Understanding how supermassive black holes (SMBHs) and galaxies coevolve within their host dark matter (DM) halos is a fundamental issue in astrophysics. This thesis is aimed to shed light on this topic. As a rst step, we employ the recent wide samples of far-infrared (FIR) selected galaxies followed-up in X-rays, and of X-ray/optically selected active galactic nuclei (AGNs) followed-up in the FIR band, along with the classic data on AGN and stellar luminosity functions at redshift z & 1:5, to probe different stages in the coevolution of SMBHs and their host galaxies. The results of this analysis indicate the following scenario: (i) the star formation in the host galaxy proceeds within a heavily dust-enshrouded medium, at an almost constant rate, over a timescale . 0:5 1 Gyr, and then abruptly declines due to quasar feedback; (ii) part of the interstellar medium loses angular momentum, reaches the circum-nuclear regions, at a rate proportional to the star formation, and is temporarily stored into a massive reservoir/proto-torus, wherefrom it can be promptly accreted; (iii) the black hole (BH) grows by accretion in a self-regulated regime with radiative power that can slightly exceed the Eddington limit (L=LEdd . 4), particularly at the highest redshifts; (iv) the ensuing energy feedback from massive BHs, at its maximum, exceeds the stellar one and removes the interstellar gas, thus stopping the star formation and the fueling of the reservoir; (v) afterwards, if the gas stored in the reservoir is enough, a phase of supply-limited accretion follows, whose rate exponentially declines with a timescale of 3 e-folding times. We also discuss how the detailed properties and the speci c evolution of the reservoir can be investigated via coordinated, high-resolution observations of starforming, strongly lensed galaxies in the (sub-)mm band with ALMA, and in the X-ray band with Chandra and the next generation of X-ray instruments. According to the scenario described above, we further investigate the coevolution of galaxies and hosted SMBHs throughout the history of the Universe by applying a statis- tical, model-independent approach, based on the continuity equation and the abundance matching technique. We present analytical solutions of the continuity equation with- out source term, to reconstruct the SMBH mass function (BHMF) at different redshifts from the AGN luminosity function. Such an approach includes the physically-motivated AGN lightcurves we have tested and discussed, which describe the evolution of both the Eddington ratio and the radiative efficiency from slim- to thin-disc conditions. We nicely reproduce the local estimates of the BHMF, the AGN duty cycle as a function of mass and redshift, along with the Eddington ratio function and the fraction of galaxies hosting an AGN with given Eddington ratio. We employ the same approach to reconstruct the observed stellar mass function (SMF) at different redshifts, starting from the ultraviolet (UV) and FIR luminosity functions associated to star formation in galaxies. Our results imply that the buildup of stars and BHs in galaxies occurs via in-situ processes, with dry mergers playing a marginal role, at least for stellar masses . 3 1011M⊙ and BH masses . 109M⊙, where the statistical data are more secure and less biased by systematic errors. In addition, we develop an improved abundance matching technique, to link the stellar and BH content of galaxies to the gravitationally dominant DM component. The re- sulting relationships constitute a testbed for galaxy evolution models, highlighting the complementary role of stellar and AGN feedback in the star formation process. They may also be operationally implemented in numerical simulations to populate DM ha- los, or to gauge subgrid physics. Moreover, they can be exploited to investigate the galaxy/AGN clustering as a function of redshift, stellar/BH mass, and/or luminosity. The clustering properties of BHs and galaxies are found to be in full agreement with current observations, so further validating our results from the continuity equation. Finally, our analysis highlights that: (i) the fraction of AGNs observed in the slim-disc regime, where anyway most of the BH mass is accreted, increases with redshift; (ii) already at z & 6, a substantial amount of dust must have formed, over timescales . 108 yr, in strongly starforming galaxies, making these sources well within the reach of ALMA surveys in (sub-)millimeter bands.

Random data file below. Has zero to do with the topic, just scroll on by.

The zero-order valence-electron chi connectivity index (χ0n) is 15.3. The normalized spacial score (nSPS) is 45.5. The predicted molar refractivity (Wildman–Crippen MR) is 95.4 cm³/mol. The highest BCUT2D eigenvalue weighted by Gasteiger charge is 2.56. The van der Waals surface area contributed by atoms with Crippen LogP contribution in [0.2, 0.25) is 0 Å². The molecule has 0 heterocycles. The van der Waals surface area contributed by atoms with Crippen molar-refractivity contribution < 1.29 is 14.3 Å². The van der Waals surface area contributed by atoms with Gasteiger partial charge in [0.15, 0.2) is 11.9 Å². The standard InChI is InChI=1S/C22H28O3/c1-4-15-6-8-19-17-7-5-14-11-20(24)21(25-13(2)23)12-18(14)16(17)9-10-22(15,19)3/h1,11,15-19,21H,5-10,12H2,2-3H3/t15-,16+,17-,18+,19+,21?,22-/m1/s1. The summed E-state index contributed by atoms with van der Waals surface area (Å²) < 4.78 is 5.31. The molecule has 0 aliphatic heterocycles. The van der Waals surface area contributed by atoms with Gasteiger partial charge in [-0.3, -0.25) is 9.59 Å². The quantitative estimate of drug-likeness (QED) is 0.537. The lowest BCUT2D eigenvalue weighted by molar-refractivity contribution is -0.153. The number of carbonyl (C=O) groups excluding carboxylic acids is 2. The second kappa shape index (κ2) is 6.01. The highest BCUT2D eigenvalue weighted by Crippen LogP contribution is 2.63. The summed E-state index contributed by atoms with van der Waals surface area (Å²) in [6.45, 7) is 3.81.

|Titolo:||Coevolution of supermassive Black Holes and Galaxies across cosmic times|
|Data di pubblicazione:||28-ott-2015|
|Appare nelle tipologie:||8.1 PhD thesis|